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Charles Livingston Clock


Posted By: S. Ferrall - IAGenWeb volunteer
Date: 5/13/2012 at 10:49:22

Charles Livingston Clock, of Redlands, was born in Painesville, Ohio, Lake county, May 10, 1841, and lived there until 1852, when with his mother and two brothers he moved to Warren, Joe Daviess county, Illinois.

Mr. Clock was among the first to respoind to the call for troops on the breaking out of the Civil War. He enlisted in May, 1861, in Company E, 15th Illinois Infantry, and served some time, when his health being poor, he was discharged for disability, but was soon appointed as forage master of the 4th Division, 16th Army Corps, and afterwards at General Frank P. Blairís headquarters, 17th Army Corps, and continued there until the close of the war.

After the war he made his residence at Geneva, Franklin county, Iowa, locating on a section of unimproved land and continued farming until 1877, when he was elected County Auditor of Franklin county, and moved to Hampton, the county seat. So successfully did he conduct the affairs of the office that at the expiration of his term, he was nominated and re-elected to the same office; at the close of his second term he received the nomination for County Treasurer on the Republican ticket, and so great was his popularity he was given the entire vote of the county. At the expiration of his term as county Treasurer, he was tendered the nomination, but refused to be a candidate, his health being poor.

He and a brother, H.A. Clock, and a nephew, Eugene clock, engaged in the mercantile business at Latimer, Iowa, and also dealt in grain, lumber and coal. The firm did a very successful business. Later the business was conducted by C.L. Clock and three sons, F.H., H.L. and C.H. Clock, who were at Northwestern University, Evanston, Illinois. After this change Mr. Clock was appointed postmaster at Latimer which he held until moving to California. He was also elected supervisor of Franklin county, while at Latimer and served one term but declined the renomination.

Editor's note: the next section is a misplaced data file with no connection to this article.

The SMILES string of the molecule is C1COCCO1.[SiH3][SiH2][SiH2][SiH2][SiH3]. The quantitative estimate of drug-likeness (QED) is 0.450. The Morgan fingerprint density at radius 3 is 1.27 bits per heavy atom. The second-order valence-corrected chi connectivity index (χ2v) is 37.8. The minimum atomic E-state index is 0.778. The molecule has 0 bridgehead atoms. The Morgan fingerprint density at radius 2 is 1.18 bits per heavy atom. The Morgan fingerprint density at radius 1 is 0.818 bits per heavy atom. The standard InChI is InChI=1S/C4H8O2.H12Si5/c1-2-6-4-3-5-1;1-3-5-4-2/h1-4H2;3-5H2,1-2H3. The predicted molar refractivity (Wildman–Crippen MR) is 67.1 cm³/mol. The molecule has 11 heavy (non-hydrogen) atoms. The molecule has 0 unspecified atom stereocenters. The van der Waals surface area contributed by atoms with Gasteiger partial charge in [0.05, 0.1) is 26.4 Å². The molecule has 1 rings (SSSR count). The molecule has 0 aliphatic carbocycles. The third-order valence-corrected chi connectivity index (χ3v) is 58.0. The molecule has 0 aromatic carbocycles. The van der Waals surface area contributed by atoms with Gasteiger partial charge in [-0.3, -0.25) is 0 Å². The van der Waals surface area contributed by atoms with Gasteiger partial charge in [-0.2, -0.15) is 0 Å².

The Hampton 'Franklin County Recorder' pays Mr. Clock a handsome compliment under date of January 6, 1899, stating he was the most popular man in the county. On account of overwork in office and store, Mr. Clock moved to Redlands in the spring of 1895 purchasing the property where he now resides, a 20 acre Washington Navel orange grove, to which he added 5 acres, making 25 acres, one of the most typical and productive orange orchards in Redlands. He and his sons also own 70 acres of fine trees, navels and valencias, in Lugonia.

Mr. Clock was married in 1867 to Rebecca Haskell, of Nora, Illinois. They are the parents of three sons: Fred H., Harry L. and Charles H. Clock. Fred H. was married in 1895 to Jessie Satchell, of Wichita, Kansas. They have four children: Fred L., Charles S., Dorothy Helen and Ruth Irene Clock. H.L. and C.H. Clock live at 51 E. Palm avenue.

C.L. Clock and wife have been members of the First Methodist Episcopal church since 1870, and have always taken an active part in its affairs. He has held the office of president of the board of trustees for the last seven years.

Mr. Clock has been a member of the Masonic Fraternity since 1862, and belongs to the Royal Arch degree. He and his wife are also members of the Eastern Star. He is one of the directors of the Redlands Board of Trade, and belongs to the Bear Valley Post, G.A.R., has always been considered a safe conservative man, prompt in business and very liberal according to his means in all public and private affairs.

~Ingersoll's century annals of San Bernadino County, 1769 to 1904; by L.A. Ingersoll, 1904; pg 735


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